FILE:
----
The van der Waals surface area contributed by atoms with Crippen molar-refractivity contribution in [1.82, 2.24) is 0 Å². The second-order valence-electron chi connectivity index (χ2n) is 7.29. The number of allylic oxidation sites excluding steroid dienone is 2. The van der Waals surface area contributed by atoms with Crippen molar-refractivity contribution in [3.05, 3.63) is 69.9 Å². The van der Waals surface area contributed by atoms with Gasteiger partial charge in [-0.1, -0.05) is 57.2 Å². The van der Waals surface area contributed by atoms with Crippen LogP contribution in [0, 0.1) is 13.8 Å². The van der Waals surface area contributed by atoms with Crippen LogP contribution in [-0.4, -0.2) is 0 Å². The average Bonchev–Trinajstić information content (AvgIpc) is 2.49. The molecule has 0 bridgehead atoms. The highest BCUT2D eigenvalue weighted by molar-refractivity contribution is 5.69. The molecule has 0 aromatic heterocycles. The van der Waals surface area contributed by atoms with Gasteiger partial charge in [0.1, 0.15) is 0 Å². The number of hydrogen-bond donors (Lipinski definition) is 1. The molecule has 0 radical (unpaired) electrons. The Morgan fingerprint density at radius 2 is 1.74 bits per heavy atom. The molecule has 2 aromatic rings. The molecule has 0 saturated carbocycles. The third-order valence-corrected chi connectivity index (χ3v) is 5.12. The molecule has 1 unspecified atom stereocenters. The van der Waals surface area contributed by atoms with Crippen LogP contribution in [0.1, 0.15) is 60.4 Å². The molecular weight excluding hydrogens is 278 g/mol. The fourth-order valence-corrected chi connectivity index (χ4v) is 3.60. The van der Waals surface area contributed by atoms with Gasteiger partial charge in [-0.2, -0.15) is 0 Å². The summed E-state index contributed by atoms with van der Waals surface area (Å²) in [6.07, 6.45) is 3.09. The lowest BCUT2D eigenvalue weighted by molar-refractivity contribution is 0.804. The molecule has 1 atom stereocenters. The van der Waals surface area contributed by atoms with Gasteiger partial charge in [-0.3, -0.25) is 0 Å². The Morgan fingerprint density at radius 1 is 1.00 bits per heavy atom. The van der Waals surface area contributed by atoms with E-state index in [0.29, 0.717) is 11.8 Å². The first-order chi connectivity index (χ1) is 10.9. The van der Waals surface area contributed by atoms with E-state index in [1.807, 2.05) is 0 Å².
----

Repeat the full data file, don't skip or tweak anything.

The van der Waals surface area contributed by atoms with Crippen molar-refractivity contribution in [1.82, 2.24) is 0 Å². The second-order valence-electron chi connectivity index (χ2n) is 7.29. The number of allylic oxidation sites excluding steroid dienone is 2. The van der Waals surface area contributed by atoms with Crippen molar-refractivity contribution in [3.05, 3.63) is 69.9 Å². The van der Waals surface area contributed by atoms with Gasteiger partial charge in [-0.1, -0.05) is 57.2 Å². The van der Waals surface area contributed by atoms with Crippen LogP contribution in [0, 0.1) is 13.8 Å². The van der Waals surface area contributed by atoms with Crippen LogP contribution in [-0.4, -0.2) is 0 Å². The average Bonchev–Trinajstić information content (AvgIpc) is 2.49. The molecule has 0 bridgehead atoms. The highest BCUT2D eigenvalue weighted by molar-refractivity contribution is 5.69. The molecule has 0 aromatic heterocycles. The van der Waals surface area contributed by atoms with Gasteiger partial charge in [0.1, 0.15) is 0 Å². The number of hydrogen-bond donors (Lipinski definition) is 1. The molecule has 0 radical (unpaired) electrons. The Morgan fingerprint density at radius 2 is 1.74 bits per heavy atom. The molecule has 2 aromatic rings. The molecule has 0 saturated carbocycles. The third-order valence-corrected chi connectivity index (χ3v) is 5.12. The molecule has 1 unspecified atom stereocenters. The van der Waals surface area contributed by atoms with Crippen LogP contribution in [0.1, 0.15) is 60.4 Å². The molecular weight excluding hydrogens is 278 g/mol. The fourth-order valence-corrected chi connectivity index (χ4v) is 3.60. The van der Waals surface area contributed by atoms with Gasteiger partial charge in [-0.2, -0.15) is 0 Å². The summed E-state index contributed by atoms with van der Waals surface area (Å²) in [6.07, 6.45) is 3.09. The lowest BCUT2D eigenvalue weighted by molar-refractivity contribution is 0.804. The molecule has 1 atom stereocenters. The van der Waals surface area contributed by atoms with Gasteiger partial charge in [-0.3, -0.25) is 0 Å². The Morgan fingerprint density at radius 1 is 1.00 bits per heavy atom. The van der Waals surface area contributed by atoms with E-state index in [0.29, 0.717) is 11.8 Å². The first-order chi connectivity index (χ1) is 10.9. The van der Waals surface area contributed by atoms with E-state index in [1.807, 2.05) is 0 Å².